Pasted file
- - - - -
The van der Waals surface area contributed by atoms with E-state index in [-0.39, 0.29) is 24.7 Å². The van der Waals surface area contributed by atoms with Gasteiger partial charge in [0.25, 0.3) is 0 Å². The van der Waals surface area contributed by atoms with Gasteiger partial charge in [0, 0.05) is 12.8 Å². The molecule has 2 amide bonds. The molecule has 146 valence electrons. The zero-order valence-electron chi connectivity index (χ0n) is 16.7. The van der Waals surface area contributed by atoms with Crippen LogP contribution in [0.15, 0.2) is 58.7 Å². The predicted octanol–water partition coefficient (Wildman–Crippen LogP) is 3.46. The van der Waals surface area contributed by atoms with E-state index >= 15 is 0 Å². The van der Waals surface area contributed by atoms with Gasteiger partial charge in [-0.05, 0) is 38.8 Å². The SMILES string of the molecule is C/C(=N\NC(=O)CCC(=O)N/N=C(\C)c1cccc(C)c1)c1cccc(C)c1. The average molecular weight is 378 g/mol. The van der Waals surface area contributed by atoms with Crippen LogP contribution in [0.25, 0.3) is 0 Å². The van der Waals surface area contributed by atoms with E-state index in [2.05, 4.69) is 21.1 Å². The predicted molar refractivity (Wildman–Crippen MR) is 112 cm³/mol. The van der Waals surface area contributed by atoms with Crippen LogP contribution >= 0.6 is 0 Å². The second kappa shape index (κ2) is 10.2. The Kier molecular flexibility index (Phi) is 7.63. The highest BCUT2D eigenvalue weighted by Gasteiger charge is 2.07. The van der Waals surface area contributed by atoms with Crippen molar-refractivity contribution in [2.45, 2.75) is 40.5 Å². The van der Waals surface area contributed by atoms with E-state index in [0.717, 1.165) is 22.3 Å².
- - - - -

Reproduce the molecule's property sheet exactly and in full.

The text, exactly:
The van der Waals surface area contributed by atoms with E-state index in [-0.39, 0.29) is 24.7 Å². The van der Waals surface area contributed by atoms with Gasteiger partial charge in [0.25, 0.3) is 0 Å². The van der Waals surface area contributed by atoms with Gasteiger partial charge in [0, 0.05) is 12.8 Å². The molecule has 2 amide bonds. The molecule has 146 valence electrons. The zero-order valence-electron chi connectivity index (χ0n) is 16.7. The van der Waals surface area contributed by atoms with Crippen LogP contribution in [0.15, 0.2) is 58.7 Å². The predicted octanol–water partition coefficient (Wildman–Crippen LogP) is 3.46. The van der Waals surface area contributed by atoms with E-state index >= 15 is 0 Å². The van der Waals surface area contributed by atoms with Gasteiger partial charge in [-0.05, 0) is 38.8 Å². The SMILES string of the molecule is C/C(=N\NC(=O)CCC(=O)N/N=C(\C)c1cccc(C)c1)c1cccc(C)c1. The average molecular weight is 378 g/mol. The van der Waals surface area contributed by atoms with Crippen LogP contribution in [0.25, 0.3) is 0 Å². The van der Waals surface area contributed by atoms with E-state index in [2.05, 4.69) is 21.1 Å². The predicted molar refractivity (Wildman–Crippen MR) is 112 cm³/mol. The van der Waals surface area contributed by atoms with Crippen LogP contribution >= 0.6 is 0 Å². The second kappa shape index (κ2) is 10.2. The Kier molecular flexibility index (Phi) is 7.63. The highest BCUT2D eigenvalue weighted by Gasteiger charge is 2.07. The van der Waals surface area contributed by atoms with Crippen molar-refractivity contribution in [2.45, 2.75) is 40.5 Å². The van der Waals surface area contributed by atoms with E-state index in [0.717, 1.165) is 22.3 Å².